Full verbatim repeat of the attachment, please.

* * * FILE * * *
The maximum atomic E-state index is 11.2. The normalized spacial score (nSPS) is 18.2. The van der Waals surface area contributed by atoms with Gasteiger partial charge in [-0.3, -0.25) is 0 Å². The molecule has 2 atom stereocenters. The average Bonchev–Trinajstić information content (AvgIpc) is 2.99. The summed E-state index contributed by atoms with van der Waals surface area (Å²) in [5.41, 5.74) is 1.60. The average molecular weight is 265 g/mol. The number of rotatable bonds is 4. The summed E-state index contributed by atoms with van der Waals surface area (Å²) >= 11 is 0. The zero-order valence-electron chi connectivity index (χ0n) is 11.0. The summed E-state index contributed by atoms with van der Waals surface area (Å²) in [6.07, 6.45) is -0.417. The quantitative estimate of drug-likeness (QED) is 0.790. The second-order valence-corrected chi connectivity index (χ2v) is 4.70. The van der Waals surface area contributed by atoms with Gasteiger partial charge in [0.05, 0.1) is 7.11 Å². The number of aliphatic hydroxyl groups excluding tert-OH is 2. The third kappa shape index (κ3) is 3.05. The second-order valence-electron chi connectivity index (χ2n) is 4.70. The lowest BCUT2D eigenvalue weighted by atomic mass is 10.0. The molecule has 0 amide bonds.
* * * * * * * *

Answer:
The maximum atomic E-state index is 11.2. The normalized spacial score (nSPS) is 18.2. The van der Waals surface area contributed by atoms with Gasteiger partial charge in [-0.3, -0.25) is 0 Å². The molecule has 2 atom stereocenters. The average Bonchev–Trinajstić information content (AvgIpc) is 2.99. The summed E-state index contributed by atoms with van der Waals surface area (Å²) in [5.41, 5.74) is 1.60. The average molecular weight is 265 g/mol. The number of rotatable bonds is 4. The summed E-state index contributed by atoms with van der Waals surface area (Å²) >= 11 is 0. The zero-order valence-electron chi connectivity index (χ0n) is 11.0. The summed E-state index contributed by atoms with van der Waals surface area (Å²) in [6.07, 6.45) is -0.417. The quantitative estimate of drug-likeness (QED) is 0.790. The second-order valence-corrected chi connectivity index (χ2v) is 4.70. The van der Waals surface area contributed by atoms with Gasteiger partial charge in [0.05, 0.1) is 7.11 Å². The number of aliphatic hydroxyl groups excluding tert-OH is 2. The third kappa shape index (κ3) is 3.05. The second-order valence-electron chi connectivity index (χ2n) is 4.70. The lowest BCUT2D eigenvalue weighted by atomic mass is 10.0. The molecule has 0 amide bonds.